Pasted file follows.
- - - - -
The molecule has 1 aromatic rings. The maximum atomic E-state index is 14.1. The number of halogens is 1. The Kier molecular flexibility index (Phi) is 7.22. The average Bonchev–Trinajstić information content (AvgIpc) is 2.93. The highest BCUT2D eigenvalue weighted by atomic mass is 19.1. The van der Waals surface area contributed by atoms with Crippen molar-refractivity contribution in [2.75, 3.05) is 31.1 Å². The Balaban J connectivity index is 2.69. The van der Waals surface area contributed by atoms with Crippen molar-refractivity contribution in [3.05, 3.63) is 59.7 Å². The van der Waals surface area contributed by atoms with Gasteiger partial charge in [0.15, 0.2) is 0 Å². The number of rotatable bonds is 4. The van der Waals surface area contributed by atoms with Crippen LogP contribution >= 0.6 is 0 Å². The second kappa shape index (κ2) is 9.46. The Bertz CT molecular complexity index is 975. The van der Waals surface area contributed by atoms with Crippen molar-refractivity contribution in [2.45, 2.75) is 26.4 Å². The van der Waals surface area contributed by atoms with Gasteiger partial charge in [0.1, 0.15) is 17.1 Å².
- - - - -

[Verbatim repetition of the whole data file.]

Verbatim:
The molecule has 1 aromatic rings. The maximum atomic E-state index is 14.1. The number of halogens is 1. The Kier molecular flexibility index (Phi) is 7.22. The average Bonchev–Trinajstić information content (AvgIpc) is 2.93. The highest BCUT2D eigenvalue weighted by atomic mass is 19.1. The van der Waals surface area contributed by atoms with Crippen molar-refractivity contribution in [2.75, 3.05) is 31.1 Å². The Balaban J connectivity index is 2.69. The van der Waals surface area contributed by atoms with Crippen molar-refractivity contribution in [3.05, 3.63) is 59.7 Å². The van der Waals surface area contributed by atoms with Gasteiger partial charge in [0.15, 0.2) is 0 Å². The number of rotatable bonds is 4. The van der Waals surface area contributed by atoms with Crippen LogP contribution >= 0.6 is 0 Å². The second kappa shape index (κ2) is 9.46. The Bertz CT molecular complexity index is 975. The van der Waals surface area contributed by atoms with Crippen molar-refractivity contribution in [2.45, 2.75) is 26.4 Å². The van der Waals surface area contributed by atoms with Gasteiger partial charge in [0.1, 0.15) is 17.1 Å².